The art establishment has a less than distinguished history when it comes to embracing artists who fall outside of its comfortably familiar linear narrative of western art. Impressionism was a derogatory name bestowed by the art critic Louis Leroy and the fabled Salon des Refusés exhibition of work by the movement’s most prominent figures was comprised of pieces rejected by the the Académie des Beaux-Arts’s annual exhibition in Paris. With stylewriting – or graffiti, as its early detractors called it – history has repeated itself and, aside from a few notable exceptions, art institutions have largely overlooked what’s grown into the largest participation art movement that we’ve seen. So the graffiti and street art worlds can count themselves lucky to have in Roger Gastman an individual who combines the artistic knowledge and practical acumen to stage museum-quality survey shows outside of their usual settings and the integrity to do them right. Following previous showings in Los Angeles in 2018 and New York the following year, he has now brought Beyond The Streets to London’s 70,000 sq ft. Saatchi Gallery.

The history of graffiti, from Taki 183 and Cornbread onwards, permeates the whole exhibition. Futura’s banner-like Combat Rock piece is rendered in contemporary typography, but is still a very direct nod to the pieces he created live on stage during The Clash’s 1982 tour of the same name, while his smaller Backstory canvas subtly reprises the triangular ray motif which was common in his work from the 1980s but which have been seen only rarely since. The puppets in PINSRubbish Stuff shop continues RAMM:ΣLL:ZΣΣ’s tradition of creating figures from garbage found in the streets, albeit this time with entirely more absurdist sensibilities. 

Graffiti’s roots were consciously apolitical but it was perhaps always inevitable that a movement that lived in the streets would end up reacting to, and seeking to shape, the social and political landscape that it inhabits. This activist thrust is reflected throughout the show: Swoon’s large-scale portrait depicts sculptor and collaborator Ben Wolf who reclaims demolition materials and uses them for his own sculptures but, more than this, the work represents the rebuilding of our fractured and traumatised communities; a trilogy of Shepard Fairey canvases sound the alarm about environmental collapse; and Maya Hayuk’s panels resonate with a color-drenched, primal scream of protest.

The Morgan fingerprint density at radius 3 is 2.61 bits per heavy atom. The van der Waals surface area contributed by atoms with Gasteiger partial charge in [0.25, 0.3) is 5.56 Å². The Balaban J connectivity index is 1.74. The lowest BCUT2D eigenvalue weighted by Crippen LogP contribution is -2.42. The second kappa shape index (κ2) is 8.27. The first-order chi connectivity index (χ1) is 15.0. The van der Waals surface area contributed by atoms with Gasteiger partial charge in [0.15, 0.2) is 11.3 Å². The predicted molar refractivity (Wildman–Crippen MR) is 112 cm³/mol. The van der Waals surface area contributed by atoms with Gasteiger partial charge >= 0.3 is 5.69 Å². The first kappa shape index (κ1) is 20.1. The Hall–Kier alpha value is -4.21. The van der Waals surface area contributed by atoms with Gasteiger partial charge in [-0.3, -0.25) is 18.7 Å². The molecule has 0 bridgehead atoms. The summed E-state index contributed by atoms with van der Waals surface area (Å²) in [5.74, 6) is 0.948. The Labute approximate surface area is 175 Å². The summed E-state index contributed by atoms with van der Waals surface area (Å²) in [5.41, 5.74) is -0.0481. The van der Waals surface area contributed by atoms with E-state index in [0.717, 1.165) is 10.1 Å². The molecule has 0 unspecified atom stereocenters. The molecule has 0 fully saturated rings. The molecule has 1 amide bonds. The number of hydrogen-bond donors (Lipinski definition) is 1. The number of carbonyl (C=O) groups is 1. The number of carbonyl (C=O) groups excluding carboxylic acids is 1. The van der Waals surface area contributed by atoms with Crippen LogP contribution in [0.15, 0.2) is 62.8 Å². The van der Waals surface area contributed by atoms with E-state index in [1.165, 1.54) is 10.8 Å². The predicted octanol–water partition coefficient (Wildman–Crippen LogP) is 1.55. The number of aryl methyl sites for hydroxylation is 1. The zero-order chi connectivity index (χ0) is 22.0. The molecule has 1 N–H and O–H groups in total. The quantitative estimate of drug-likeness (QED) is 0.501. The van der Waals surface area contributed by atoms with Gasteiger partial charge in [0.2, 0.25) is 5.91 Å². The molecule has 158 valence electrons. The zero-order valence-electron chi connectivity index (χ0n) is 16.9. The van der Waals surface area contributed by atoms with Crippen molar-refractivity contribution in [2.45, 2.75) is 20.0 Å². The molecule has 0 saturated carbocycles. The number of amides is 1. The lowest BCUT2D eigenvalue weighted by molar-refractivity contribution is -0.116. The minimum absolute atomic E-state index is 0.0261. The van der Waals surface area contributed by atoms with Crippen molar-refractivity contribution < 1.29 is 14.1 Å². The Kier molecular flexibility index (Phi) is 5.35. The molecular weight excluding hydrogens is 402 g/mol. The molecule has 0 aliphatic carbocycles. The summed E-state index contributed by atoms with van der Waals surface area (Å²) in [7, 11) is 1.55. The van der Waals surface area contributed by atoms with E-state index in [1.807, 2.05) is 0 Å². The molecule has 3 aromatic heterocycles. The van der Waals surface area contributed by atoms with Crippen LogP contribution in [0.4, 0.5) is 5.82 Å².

There is also a greater emphasis on European artists than at the exhibition’s two previous incarnations and Mode 2, Escif and London’s DDS crew all have a significant presence. Conor Harrington’s three large scale canvases explore the deliriously irrational celebration of one side’s own political candidate and the equally vitriolic condemnation of the other’s and gives a flavor of what we can perhaps expect from his forthcoming solo show at BTS’s sister gallery in LA next month. The exhibition also explores the cross-pollination of graffiti with wider street culture: there is one of NFC’s much-counterfeited Phillies Blunt tees which laid the groundwork for today’s streetwear giants, a treasure trove of handwritten lyric sheets and original logo sketches for the Beastie Boys; and posters from stalwarts of the UK punk scene such as Crass and The Slits.

The exhibition runs until 9th May 2023 at the Duke of York’s HQ, King’s Rd, London SW3 4RY.

Photo credit: feralthings